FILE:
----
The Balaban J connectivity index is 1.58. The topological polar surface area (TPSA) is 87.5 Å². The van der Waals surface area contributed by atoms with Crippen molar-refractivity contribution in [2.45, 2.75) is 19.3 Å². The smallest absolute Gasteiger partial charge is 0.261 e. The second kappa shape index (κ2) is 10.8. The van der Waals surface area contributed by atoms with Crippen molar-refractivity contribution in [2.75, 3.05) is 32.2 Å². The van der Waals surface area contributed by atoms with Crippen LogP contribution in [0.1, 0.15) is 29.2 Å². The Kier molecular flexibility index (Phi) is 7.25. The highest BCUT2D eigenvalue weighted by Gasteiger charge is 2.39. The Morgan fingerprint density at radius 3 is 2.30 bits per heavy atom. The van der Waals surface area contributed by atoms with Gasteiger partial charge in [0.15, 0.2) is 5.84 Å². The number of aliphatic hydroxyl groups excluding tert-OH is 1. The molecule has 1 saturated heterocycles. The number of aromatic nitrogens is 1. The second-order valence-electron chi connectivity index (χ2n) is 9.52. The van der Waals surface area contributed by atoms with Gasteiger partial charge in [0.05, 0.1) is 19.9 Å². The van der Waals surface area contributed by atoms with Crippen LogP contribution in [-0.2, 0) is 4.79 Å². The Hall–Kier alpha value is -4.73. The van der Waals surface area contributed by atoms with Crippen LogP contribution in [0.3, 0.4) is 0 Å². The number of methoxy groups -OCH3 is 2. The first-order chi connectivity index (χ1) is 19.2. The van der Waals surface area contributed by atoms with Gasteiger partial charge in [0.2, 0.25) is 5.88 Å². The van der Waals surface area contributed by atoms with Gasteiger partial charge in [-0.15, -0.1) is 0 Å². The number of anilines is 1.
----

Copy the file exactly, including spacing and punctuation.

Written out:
The Balaban J connectivity index is 1.58. The topological polar surface area (TPSA) is 87.5 Å². The van der Waals surface area contributed by atoms with Crippen molar-refractivity contribution in [2.45, 2.75) is 19.3 Å². The smallest absolute Gasteiger partial charge is 0.261 e. The second kappa shape index (κ2) is 10.8. The van der Waals surface area contributed by atoms with Crippen molar-refractivity contribution in [2.75, 3.05) is 32.2 Å². The van der Waals surface area contributed by atoms with Crippen LogP contribution in [0.1, 0.15) is 29.2 Å². The Kier molecular flexibility index (Phi) is 7.25. The highest BCUT2D eigenvalue weighted by Gasteiger charge is 2.39. The Morgan fingerprint density at radius 3 is 2.30 bits per heavy atom. The van der Waals surface area contributed by atoms with Gasteiger partial charge in [0.15, 0.2) is 5.84 Å². The number of aliphatic hydroxyl groups excluding tert-OH is 1. The molecule has 1 saturated heterocycles. The number of aromatic nitrogens is 1. The second-order valence-electron chi connectivity index (χ2n) is 9.52. The van der Waals surface area contributed by atoms with Gasteiger partial charge in [0.05, 0.1) is 19.9 Å². The van der Waals surface area contributed by atoms with Crippen LogP contribution in [-0.2, 0) is 4.79 Å². The Hall–Kier alpha value is -4.73. The van der Waals surface area contributed by atoms with Crippen LogP contribution in [0.3, 0.4) is 0 Å². The number of methoxy groups -OCH3 is 2. The first-order chi connectivity index (χ1) is 19.2. The van der Waals surface area contributed by atoms with Gasteiger partial charge in [0.2, 0.25) is 5.88 Å². The van der Waals surface area contributed by atoms with Gasteiger partial charge in [-0.15, -0.1) is 0 Å². The number of anilines is 1.